Researchers distinguish between healthy and unhealthy competitive feelings. A healthy competitive attitude is driven by a personal desire to excel, finds joy in competing against worthy opponents and is associated with high self-esteem and prosocial behavior. Unhealthy competition, on the other hand, is driven by the desire to display superiority over an opponent, relishes an opponent’s loss and is associated with low self-esteem, anger, depression and anxiety.
Which type of competition a young person engages in can depend on the tools they have to manage the complex feelings involved. In a study of adolescents presented at the 2018 Canadian Conference on Developmental Psychology, researchers Tamara Humphrey and Tracy Vaillancourt examined the relationship among competitive behavior, jealousy and aggression in 615 Canadian adolescents from seventh grade to 12th grade. Using self-reported questionnaires, they found that on average, the boys reported more unhealthy competitive behavior than the girls, but the girls were more jealous and more likely to use indirect aggression, such as exclusion and gossip, than the boys. Unhealthy competitive behavior in lower grades predicted higher levels of jealousy in grades 10 and 11, and greater use of direct and indirect aggression in 12th grade.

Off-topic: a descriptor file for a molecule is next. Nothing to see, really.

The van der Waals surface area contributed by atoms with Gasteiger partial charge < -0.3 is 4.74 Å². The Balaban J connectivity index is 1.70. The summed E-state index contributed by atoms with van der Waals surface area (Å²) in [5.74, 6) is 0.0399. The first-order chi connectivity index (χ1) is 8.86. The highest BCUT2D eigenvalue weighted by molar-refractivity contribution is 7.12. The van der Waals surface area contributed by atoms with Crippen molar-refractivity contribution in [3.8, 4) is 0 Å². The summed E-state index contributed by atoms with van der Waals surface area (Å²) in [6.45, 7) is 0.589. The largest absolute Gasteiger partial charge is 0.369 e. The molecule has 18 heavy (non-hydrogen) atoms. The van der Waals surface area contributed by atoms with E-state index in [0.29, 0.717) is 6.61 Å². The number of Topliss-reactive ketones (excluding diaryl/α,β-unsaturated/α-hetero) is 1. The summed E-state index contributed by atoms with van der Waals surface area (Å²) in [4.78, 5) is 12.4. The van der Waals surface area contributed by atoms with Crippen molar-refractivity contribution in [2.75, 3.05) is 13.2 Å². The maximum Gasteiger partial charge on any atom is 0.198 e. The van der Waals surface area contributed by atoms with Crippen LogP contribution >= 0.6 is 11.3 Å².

Parents can teach girls to reframe jealous feelings and use them instead for inspiration.
Dr. Vaillancourt, a professor of psychology at the University of Ottawa in Ontario, says that when we compare ourselves to someone who is better at some skill or activity, we feel jealous, and it is tempting to try to repair our fractured ego by employing indirect aggression, like cutting our competitor down. What is harder, she says, “is accepting when we are falling short and finding ways to remedy it, like working or training harder and building more relationships.”
So what can parents do to help encourage healthy competition in girls and discourage the unhealthy kind? Dr. Vaillancourt says that they can teach girls to reframe jealous feelings and use them instead for inspiration. Instead of lingering on negative emotions, they can ask “How did my opponent achieve this and what can I learn from them to better myself?”
When girls are young, parents can reinforce the idea that being a fierce competitor isn’t only acceptable but desirable by modeling healthy competitive behavior. Dr. Damour says, “When you’re playing games with your children, instead of letting them win, which sends the signal that beating them is unkind, parents can play to win while also being encouraging and celebrating their daughters whenever they make a smart move.”
For adolescent girls, it is helpful to make a clear distinction between being an aggressive competitor and being an aggressive person, notes Dr. Damour. “When I’m watching the Olympics with my daughters,” she says, “I point out how the female athletes push each other so hard when they’re competing, but when they come across the finish line, they immediately congratulate and hug one another.”
Girls need to internalize the message that being a competitive person and a good, supportive friend don’t have to be at odds with one another, says Dr. Damour: “They can be felt one right after the other.”